The blaze, which started about 5 p.m. Friday, originated inside the Samah Hookah Lounge at 3330 N. Clark St., bringing the one-story structure to the ground, fire officials said. No injuries were reported, but a woman and her dog had to be rescued from a neighboring building.
Further engineering analysis would be needed to determine the exact cause of the fire, though no foul play is suspected, Fire Media Affairs Director Larry Langford said Tuesday.
Whether or not the further analysis takes place is unclear, because it would have to be funded by the buildings' insurance carrier, Langford said.
In addition to the hookah lounge, two other businesses in the building, the Roadhouse 66 bar and Thai Classic restaurant, were destroyed.
At the site of the fire, caution tape and fencing were up and badly-damaged walls have come down.
"Now to see that it's just all in ruins and in shambles, it's just very tragic. It's very sad," said Lakeview resident Diane Gibbs.
"It's still unreal, like is this really happening now?" said Ashley Schopp.
Crews spent Saturday evening demolishing part of the shaky structure 24 hours after it went up in flames. The smoke could be seen for blocks.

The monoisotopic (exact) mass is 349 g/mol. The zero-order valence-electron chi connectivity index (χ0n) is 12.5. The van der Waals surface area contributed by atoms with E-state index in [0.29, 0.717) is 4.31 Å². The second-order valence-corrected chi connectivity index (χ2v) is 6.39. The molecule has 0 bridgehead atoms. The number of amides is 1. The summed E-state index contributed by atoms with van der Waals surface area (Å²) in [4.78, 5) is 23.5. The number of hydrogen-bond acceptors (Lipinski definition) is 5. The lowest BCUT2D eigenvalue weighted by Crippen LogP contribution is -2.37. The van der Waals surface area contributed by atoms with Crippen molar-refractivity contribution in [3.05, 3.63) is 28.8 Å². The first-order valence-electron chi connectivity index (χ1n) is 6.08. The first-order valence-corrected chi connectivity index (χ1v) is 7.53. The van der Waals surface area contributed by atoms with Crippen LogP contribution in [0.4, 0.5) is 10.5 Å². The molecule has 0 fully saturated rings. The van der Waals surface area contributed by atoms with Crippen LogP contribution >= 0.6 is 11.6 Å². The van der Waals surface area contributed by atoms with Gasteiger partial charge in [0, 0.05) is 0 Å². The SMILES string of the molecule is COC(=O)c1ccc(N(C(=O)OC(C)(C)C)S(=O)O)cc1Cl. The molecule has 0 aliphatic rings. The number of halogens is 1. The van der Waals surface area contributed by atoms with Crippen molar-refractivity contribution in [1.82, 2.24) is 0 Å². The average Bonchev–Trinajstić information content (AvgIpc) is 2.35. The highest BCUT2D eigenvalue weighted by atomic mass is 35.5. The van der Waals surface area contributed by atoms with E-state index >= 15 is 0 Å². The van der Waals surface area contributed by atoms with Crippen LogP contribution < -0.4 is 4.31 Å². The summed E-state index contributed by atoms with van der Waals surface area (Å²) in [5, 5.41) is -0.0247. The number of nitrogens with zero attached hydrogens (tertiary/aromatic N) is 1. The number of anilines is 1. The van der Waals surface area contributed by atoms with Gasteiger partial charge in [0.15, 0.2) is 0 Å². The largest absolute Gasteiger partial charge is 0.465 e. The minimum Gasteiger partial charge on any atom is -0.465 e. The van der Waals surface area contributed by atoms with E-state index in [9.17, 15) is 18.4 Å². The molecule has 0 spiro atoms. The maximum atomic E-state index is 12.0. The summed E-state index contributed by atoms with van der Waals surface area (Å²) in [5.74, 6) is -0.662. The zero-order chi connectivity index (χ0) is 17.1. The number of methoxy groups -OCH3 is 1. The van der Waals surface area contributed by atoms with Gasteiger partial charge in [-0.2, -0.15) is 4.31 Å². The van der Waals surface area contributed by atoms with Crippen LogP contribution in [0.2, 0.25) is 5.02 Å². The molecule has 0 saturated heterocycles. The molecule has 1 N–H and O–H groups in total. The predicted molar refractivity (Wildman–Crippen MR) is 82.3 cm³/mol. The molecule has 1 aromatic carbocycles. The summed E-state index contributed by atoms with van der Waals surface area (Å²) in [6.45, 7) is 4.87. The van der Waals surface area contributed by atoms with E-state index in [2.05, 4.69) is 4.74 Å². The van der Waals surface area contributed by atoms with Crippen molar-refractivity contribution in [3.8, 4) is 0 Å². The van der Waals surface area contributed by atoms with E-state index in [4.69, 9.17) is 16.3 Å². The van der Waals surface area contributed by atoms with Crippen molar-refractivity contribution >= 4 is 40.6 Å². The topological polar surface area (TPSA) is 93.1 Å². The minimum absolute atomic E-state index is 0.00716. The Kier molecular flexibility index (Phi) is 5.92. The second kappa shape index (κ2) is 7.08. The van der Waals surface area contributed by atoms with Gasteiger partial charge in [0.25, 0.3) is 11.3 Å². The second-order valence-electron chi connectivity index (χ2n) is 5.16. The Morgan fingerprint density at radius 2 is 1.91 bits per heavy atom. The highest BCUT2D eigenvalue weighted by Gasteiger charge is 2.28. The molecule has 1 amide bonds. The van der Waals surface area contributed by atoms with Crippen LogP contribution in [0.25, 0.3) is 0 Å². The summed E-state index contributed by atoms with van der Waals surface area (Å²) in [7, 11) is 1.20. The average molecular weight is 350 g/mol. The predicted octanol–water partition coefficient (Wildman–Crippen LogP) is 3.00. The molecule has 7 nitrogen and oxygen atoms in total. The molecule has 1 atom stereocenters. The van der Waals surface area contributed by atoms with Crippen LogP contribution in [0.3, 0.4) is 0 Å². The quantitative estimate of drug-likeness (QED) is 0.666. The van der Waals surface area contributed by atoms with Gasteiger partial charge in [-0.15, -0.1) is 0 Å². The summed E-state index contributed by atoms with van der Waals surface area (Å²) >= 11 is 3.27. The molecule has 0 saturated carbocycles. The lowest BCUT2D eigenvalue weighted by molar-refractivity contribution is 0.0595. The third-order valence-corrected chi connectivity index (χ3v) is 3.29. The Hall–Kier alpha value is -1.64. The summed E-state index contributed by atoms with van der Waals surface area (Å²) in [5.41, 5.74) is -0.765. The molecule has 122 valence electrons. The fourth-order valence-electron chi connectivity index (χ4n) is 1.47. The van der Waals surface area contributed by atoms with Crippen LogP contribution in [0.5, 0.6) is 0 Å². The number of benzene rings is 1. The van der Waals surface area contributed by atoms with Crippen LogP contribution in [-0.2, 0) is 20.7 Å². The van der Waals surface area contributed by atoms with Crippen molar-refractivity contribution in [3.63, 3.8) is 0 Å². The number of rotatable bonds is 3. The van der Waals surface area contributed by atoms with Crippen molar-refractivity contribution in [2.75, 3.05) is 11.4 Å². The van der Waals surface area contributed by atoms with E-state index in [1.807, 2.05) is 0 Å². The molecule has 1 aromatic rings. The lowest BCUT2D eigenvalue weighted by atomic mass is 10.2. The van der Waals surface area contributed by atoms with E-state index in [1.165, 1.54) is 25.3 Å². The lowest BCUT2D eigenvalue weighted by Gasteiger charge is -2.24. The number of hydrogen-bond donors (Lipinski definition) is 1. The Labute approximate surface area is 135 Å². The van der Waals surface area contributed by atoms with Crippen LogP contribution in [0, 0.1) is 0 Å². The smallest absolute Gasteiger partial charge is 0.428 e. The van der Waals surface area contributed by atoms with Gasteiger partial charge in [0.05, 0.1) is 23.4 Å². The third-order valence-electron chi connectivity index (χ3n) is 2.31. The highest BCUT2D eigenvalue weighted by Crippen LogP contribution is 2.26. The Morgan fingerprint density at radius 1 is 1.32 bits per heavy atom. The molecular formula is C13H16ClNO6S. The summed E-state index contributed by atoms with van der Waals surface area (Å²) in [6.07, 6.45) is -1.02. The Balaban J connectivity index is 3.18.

"This is obviously going to take a year or two to get back in action, but I have every confidence this is going to be rebuilt and better than ever," said 44th Ward Alderman Tom Tunney.
"I think you just got to be thankful no one got hurt and just take it day by day, try to rebuild and see what's going to happen. That's pretty much it," said Eddie Ivanovic, Samah Hookah Lounge.
A fourth business, the Jimmy John's next door, was also closed, and residents in nine upstairs apartments must stay elsewhere until adjacent unstable walls were taken down.
"I told everybody, 'Anybody who doesn't have a place to stay, I've got a handful of vacancies,'" said property manager Lisa Kimmey. "I'll put them up until we can figure out what's going on with their units."
The fire proved stubborn, forcing firefighters to return.
"We poured a lot of water on this fire. There's some hot spots that refuse to get put out," said CFD Chief Curt Annis.
The building was cited for code violations three times in the past five years, but none was considered serious.
"We had a health department issue on one of them, but not life safety," Tunney said.
The Sun-Times Media Wire contributed to this report.